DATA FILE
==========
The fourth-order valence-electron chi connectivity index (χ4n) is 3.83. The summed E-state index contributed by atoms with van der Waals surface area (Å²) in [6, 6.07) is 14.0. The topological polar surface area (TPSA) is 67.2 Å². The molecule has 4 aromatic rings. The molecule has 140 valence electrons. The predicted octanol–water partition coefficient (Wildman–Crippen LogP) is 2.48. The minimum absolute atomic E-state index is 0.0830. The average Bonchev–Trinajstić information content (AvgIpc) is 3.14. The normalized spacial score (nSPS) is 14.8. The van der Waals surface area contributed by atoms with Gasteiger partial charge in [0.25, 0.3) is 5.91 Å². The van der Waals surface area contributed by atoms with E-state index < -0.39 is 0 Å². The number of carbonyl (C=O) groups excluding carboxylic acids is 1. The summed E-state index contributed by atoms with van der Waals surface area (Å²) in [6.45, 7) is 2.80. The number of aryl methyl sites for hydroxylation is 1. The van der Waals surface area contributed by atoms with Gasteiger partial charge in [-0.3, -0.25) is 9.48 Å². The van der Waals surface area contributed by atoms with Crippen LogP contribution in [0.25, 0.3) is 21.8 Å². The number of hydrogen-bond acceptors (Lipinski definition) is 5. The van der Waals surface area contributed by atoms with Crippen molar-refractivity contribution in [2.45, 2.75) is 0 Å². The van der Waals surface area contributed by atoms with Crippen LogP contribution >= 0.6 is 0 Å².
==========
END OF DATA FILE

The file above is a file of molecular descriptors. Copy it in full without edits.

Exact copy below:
The fourth-order valence-electron chi connectivity index (χ4n) is 3.83. The summed E-state index contributed by atoms with van der Waals surface area (Å²) in [6, 6.07) is 14.0. The topological polar surface area (TPSA) is 67.2 Å². The molecule has 4 aromatic rings. The molecule has 140 valence electrons. The predicted octanol–water partition coefficient (Wildman–Crippen LogP) is 2.48. The minimum absolute atomic E-state index is 0.0830. The average Bonchev–Trinajstić information content (AvgIpc) is 3.14. The normalized spacial score (nSPS) is 14.8. The van der Waals surface area contributed by atoms with Gasteiger partial charge in [0.25, 0.3) is 5.91 Å². The van der Waals surface area contributed by atoms with E-state index < -0.39 is 0 Å². The number of carbonyl (C=O) groups excluding carboxylic acids is 1. The summed E-state index contributed by atoms with van der Waals surface area (Å²) in [6.45, 7) is 2.80. The number of aryl methyl sites for hydroxylation is 1. The van der Waals surface area contributed by atoms with Gasteiger partial charge in [-0.3, -0.25) is 9.48 Å². The van der Waals surface area contributed by atoms with Crippen LogP contribution in [0.25, 0.3) is 21.8 Å². The number of hydrogen-bond acceptors (Lipinski definition) is 5. The van der Waals surface area contributed by atoms with Crippen molar-refractivity contribution in [2.45, 2.75) is 0 Å². The van der Waals surface area contributed by atoms with Crippen LogP contribution >= 0.6 is 0 Å².